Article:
Monday, March 25, 2013

Monday, March 25, 2013 Pa. Marcellus Shale and Energy News Updates, Mar. 18- Mar. 25

Please click on headlines to read the articles.

Pa. DEP secretary Krancer stepping down
Gov. Tom Corbett's often-combative environmental protection secretary will leave the post next month after two years of guiding the agency that regulated Pennsylvania's natural gas boom amid clashes with environmental advocates, federal regulators and Democratic lawmakers.Michael Krancer, who was a state environmental law judge and lawyer for energy giant Exelon Corp. before joining the Republican governor's administration, helped oversee Corbett's Marcellus Shale Advisory Commission and handled emerging issues of river and air pollution as Pennsylvania worked to modernize its laws to address new drilling and hydraulic fracturing techniques.
Pennsylvania Judge Orders Records Opened in Fracking Case
A Pennsylvania judge, handing a victory to local media and health groups, ordered documents unsealed in a settlement between gas-drillers and homeowners who accused the companies of contaminating their water.
Common Pleas Court Judge Debbie O’Dell-Seneca said in a ruling today that the natural-gas drillers failed to overcome the presumption that the records should be open unless the companies, including Fort Worth, Texas-based Range Resources Corp. (RRC), showed they’d suffer harm to trade secrets or reputation.
“The defendants’ assertions of a right of privacy under the Constitution of the Commonwealth of Pennsylvania are meritless,” O’Dell-Seneca wrote.
In disputes from Wyoming to Texas to Pennsylvania, gas drillers have often demanded homeowners keep quiet about their complaints in exchange for buying their properties, delivering fresh water or paying out a settlement. Without the information about those individual cases, health and environmental groups say they can’t assess the risks of fracking.
Secrecy Lifted in Fracking Case
In December, a Pennsylvania appeals court had ruled in favor of two newspapers seeking to unseal court records in Hallowich v. Range Resources. The case is one of the most closely watched cases involving claims of health impacts and property damage against a Marcellus Shale gas driller. But when the case was settled, the Court of Common Pleas of Washington County sealed all the records at the request of Range Resources. Reporters from the Pittsburgh Post-Gazette had been barred by court employees from observing a hearing that had been held several days before it was listed on the public docket. The paper’s publisher sued, and was later joined by another daily newspaper, the Observer-Reporter.
In a ruling issued in December, the Superior Court of Pennsylvania said the lower trial court erred in not considering the motion to unseal court records. The trial court had dismissed the newspaper’s motion because it was filed after the case was closed. The Superior Court ordered the Court of Common Pleas to take a look at the newspaper’s requests to unseal the record, and rule based on the merits of the case. On Wednesday, the Court of Common Pleas ruled in favor of the newspapers to unseal the records, saying the gas driller’s privacy arguments had no merit and the public had a right to know details of the case. StateImpact Pennsylvania has posted all 971 pages of the court document here.
$200M plant coming to Blair
A private company will spend $200 million to build a gas-to-liquids processing plant in Blair County.
Marcellus GTL LLC of Gilberton, Schuylkill County, will build its first Clean Energy Center near the Duncansville intersection of Route 764 and Old Route 22 on land that straddles Allegheny and Blair townships.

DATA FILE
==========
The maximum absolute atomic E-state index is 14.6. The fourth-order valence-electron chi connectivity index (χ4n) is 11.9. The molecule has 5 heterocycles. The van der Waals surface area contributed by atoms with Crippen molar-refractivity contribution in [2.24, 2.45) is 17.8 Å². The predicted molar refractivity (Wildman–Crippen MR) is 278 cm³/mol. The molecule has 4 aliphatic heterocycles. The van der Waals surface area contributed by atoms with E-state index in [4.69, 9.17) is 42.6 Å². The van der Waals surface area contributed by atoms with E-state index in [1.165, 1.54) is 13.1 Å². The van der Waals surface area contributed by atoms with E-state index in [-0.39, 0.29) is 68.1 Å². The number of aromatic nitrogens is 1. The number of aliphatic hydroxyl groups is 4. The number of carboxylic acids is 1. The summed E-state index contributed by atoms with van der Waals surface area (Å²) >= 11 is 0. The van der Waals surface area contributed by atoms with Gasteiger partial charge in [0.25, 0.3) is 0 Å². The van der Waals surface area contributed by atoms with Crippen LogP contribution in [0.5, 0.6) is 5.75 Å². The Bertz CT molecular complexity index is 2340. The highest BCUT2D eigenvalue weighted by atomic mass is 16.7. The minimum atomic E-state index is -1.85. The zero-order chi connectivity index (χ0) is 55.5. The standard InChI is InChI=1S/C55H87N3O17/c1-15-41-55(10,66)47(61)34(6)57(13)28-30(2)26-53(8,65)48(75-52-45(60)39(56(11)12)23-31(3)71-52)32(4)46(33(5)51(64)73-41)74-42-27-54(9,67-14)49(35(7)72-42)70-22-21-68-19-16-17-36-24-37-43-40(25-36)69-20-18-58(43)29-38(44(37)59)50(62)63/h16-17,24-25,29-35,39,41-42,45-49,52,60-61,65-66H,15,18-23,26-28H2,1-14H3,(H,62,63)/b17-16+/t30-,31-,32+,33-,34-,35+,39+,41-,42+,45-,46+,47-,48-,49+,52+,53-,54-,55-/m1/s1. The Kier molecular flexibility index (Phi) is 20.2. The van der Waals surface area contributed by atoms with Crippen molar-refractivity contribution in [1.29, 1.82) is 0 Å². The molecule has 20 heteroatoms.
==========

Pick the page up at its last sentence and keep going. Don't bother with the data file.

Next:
The Clean Energy Center will take natural gas and produce about 84,000 gallons per day of regular gasoline and propane to be marketed locally as transportation fuel and for heating uses.
Race is on to ship Pennsylvania natural gas liquids to Gulf sites
Traveling from Pennsylvania to Texas via pipeline has become the hottest ticket in the energy industry.
Over the past year, several energy infrastructure firms have announced plans to transport Pennsylvania liquids to the petrochemical facilities and export markets available in towns near the Gulf Coast like Beaumont. Oftentimes, the deals are financed with help from joint venture partners, all trying to solve (and cash in on) Pennsylvania's energy problem. What's the problem? We have the goods but nowhere to take them.
Enterprise Products Partners LP will start building a pipeline next month that will lead from Houston, Pa., to outside Houston, Texas, and should be in service by early 2014. This month, the Williams company announced plans for a joint venture with Boardwalk Pipeline Partners to transport Marcellus liquids from their "infrastructure-constrained" region in Appalachia to a site in Louisiana. Several other firms, including El Paso and Sunoco Logistics, have similar plans.
Fracking companies, environmentalists and philanthropies join forces
A first-of-its-kind effort to set cleaner shale gas development standards and reduce the industry's air and water impacts was launched today by a consortium of gas drilling companies, environmental groups and philanthropic foundations in Pittsburgh.
The new Center for Sustainable Shale Development is a collaborative attempt to reduce the environmental risks and improve the performance of companies working in all phases of Marcellus Shale and Utica Shale development by setting higher performance standards and independently certifying those companies that meet them.
The initial set of 15 performance standards includes limitations on gas well flaring, use of "green completion" including no-leak vales and piping, storage tank emission controls, reduced compressor station and fracking engine emissions, development of groundwater protection plans, improved impoundment integrity, reduced toxicity of fracking fluids and improving water recycling to at least 90 percent.
New Fracking Standards Not Supported by Environmental Organizations
EcoWatch
Environmental organizations are objecting to a misleading announcement coming from the oil and gas industry that says they have “made peace” with environmentalists by agreeing to voluntary fracking standards.
According to the announcement made, the oil and gas industry believes the new standards “could ease or avert some of the ferocious battles over fracking that have been waged in statehouses and city halls.” They’re wrong. In fact, the anti-fracking movement is large and getting larger as evidence mounts that fracking cannot be done safely, contributes to climate change, endangers the human and animal health and safety, tears apart communities, and pollutes our air and water.